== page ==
The U.K. economy will expand significantly more than forecast in 2013, according to a leading economic forecasting group, which has become the latest organization to up its growth outlook for the country following a slew of positive data.
Ernst and Young's ITEM Club said U.K. gross domestic product would grow by 1.1 percent this year – a 5 percentage point increase on its April forecast of 0.6 percent.
The group was also optimistic looking further ahead, upping its growth forecasts to 2.2 percent in 2014 and 2.6 percent in 2015, from 1.9 percent and 2.5 percent respectively.
Britain's economy will be supported by an improvement in consumer sentiment and the housing market, the ITEM Club said, with both mortgage approvals and consumer spending set to pick up over this year and next.
(Read More: IMF Flags Top Three Threats to Global Growth)
But it said the most significant boost to Britain would be a revival in business investment and exports, which it expected to kick in during 2014, due to the improving outlook in key markets like China and the U.S.
The ITEM Club report followed a number of upgraded growth forecasts from other organizations, on the back of data and business surveys suggesting the U.K. economy is recovering quicker than expected.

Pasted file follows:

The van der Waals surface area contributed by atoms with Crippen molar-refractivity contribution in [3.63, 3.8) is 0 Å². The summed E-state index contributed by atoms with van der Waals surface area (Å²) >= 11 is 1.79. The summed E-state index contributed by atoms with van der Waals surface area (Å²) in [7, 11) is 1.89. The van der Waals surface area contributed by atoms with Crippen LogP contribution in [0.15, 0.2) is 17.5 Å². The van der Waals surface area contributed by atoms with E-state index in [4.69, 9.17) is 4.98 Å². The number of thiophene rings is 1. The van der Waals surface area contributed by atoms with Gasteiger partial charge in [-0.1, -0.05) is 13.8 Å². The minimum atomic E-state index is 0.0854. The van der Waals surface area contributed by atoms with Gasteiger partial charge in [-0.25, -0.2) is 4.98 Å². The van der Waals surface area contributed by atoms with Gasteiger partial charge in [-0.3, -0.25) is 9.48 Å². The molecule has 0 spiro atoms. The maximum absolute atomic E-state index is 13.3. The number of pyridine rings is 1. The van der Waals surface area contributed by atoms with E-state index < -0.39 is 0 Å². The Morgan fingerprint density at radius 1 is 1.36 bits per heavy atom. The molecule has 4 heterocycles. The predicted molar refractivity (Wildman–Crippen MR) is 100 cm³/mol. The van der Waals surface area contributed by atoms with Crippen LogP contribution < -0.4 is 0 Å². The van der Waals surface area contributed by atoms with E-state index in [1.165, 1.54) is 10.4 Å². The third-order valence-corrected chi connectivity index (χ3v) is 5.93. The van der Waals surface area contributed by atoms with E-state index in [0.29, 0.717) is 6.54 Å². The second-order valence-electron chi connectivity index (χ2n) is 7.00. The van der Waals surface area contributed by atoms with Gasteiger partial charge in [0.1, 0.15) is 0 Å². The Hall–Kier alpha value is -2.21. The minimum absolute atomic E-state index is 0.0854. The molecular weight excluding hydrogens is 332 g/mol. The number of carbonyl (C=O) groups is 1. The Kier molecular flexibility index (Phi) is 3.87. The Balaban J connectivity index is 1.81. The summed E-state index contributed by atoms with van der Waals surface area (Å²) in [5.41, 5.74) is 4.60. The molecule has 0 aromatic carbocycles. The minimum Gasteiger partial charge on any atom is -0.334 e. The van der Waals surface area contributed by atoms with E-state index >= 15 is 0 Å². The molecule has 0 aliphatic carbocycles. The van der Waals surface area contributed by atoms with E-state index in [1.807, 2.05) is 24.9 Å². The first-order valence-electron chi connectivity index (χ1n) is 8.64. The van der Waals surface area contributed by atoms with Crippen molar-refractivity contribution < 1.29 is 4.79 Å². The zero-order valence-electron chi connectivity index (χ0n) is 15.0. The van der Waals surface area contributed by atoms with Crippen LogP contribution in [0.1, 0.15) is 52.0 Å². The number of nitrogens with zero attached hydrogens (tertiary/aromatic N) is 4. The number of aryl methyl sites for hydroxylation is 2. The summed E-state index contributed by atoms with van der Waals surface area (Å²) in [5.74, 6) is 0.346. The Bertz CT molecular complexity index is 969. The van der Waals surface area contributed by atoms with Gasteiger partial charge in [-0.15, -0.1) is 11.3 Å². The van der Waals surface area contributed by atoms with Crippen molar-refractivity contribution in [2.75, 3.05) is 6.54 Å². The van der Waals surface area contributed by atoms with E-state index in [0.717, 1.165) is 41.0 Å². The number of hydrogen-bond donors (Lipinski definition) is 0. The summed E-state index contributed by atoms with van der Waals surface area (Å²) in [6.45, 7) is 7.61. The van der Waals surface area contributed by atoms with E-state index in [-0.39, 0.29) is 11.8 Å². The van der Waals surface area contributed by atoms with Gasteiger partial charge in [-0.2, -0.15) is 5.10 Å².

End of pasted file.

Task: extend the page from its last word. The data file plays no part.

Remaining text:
The country recorded growth of 0.3 percent in the first quarter of this year, and the Bank of England expects growth of 0.5-0.6 percent in the second quarter. In addition, data from sectors including manufacturing and construction, as well as consumer confidence surveys, has come in better than expected.
Last week, UBS said the positive data had provided the "necessary green shoots" to raise its growth forecasts from 1.0 percent to 1.1 percent for this year, and from 1.2 percent to 1.8 percent for 2014.
The International Monetary Fund also backtracked on Britain, upgrading its growth outlook for the country to 0.9 percent this year, following a downward revision to 0.7 percent in April.
"The UK recovery is becoming firmly entrenched," said Peter Spencer, chief economic adviser to the ITEM Club. "It's looking much more positive and we're unlikely to see a repeat of 2011 when a recovery in confidence was crushed by the euro crisis."
"Spending on the high street is holding up nicely, housing market transactions are beginning to gather pace and, perhaps most significantly, the global economy also appears to be on the mend. In fact, it's the first time in many months where we can see balanced growth in the economy," he added.
(Read More: UK Economy Picked Up Steam in the Second Quarter)
-- By CNBC's Katrina Bishop. Follow her on Twitter @KatrinaBishop